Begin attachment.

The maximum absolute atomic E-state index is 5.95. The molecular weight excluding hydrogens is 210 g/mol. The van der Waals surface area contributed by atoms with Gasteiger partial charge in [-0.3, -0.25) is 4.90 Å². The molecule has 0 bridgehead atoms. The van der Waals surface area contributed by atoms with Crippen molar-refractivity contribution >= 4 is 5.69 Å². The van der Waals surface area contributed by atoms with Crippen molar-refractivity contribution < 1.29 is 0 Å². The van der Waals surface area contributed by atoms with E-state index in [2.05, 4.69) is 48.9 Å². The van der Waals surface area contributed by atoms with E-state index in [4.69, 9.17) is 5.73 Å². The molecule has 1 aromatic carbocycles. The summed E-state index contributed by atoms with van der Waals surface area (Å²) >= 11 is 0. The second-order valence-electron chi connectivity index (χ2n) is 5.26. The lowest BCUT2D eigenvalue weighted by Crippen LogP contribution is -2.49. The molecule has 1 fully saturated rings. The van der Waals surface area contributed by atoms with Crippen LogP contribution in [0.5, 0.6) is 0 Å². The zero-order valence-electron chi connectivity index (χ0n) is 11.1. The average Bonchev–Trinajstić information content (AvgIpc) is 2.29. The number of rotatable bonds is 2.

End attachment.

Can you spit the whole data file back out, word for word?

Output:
The maximum absolute atomic E-state index is 5.95. The molecular weight excluding hydrogens is 210 g/mol. The van der Waals surface area contributed by atoms with Gasteiger partial charge in [-0.3, -0.25) is 4.90 Å². The molecule has 0 bridgehead atoms. The van der Waals surface area contributed by atoms with Crippen molar-refractivity contribution >= 4 is 5.69 Å². The van der Waals surface area contributed by atoms with Crippen molar-refractivity contribution < 1.29 is 0 Å². The van der Waals surface area contributed by atoms with E-state index in [2.05, 4.69) is 48.9 Å². The van der Waals surface area contributed by atoms with E-state index in [4.69, 9.17) is 5.73 Å². The molecule has 1 aromatic carbocycles. The summed E-state index contributed by atoms with van der Waals surface area (Å²) >= 11 is 0. The second-order valence-electron chi connectivity index (χ2n) is 5.26. The lowest BCUT2D eigenvalue weighted by Crippen LogP contribution is -2.49. The molecule has 1 fully saturated rings. The van der Waals surface area contributed by atoms with Crippen LogP contribution in [0.5, 0.6) is 0 Å². The zero-order valence-electron chi connectivity index (χ0n) is 11.1. The average Bonchev–Trinajstić information content (AvgIpc) is 2.29. The number of rotatable bonds is 2.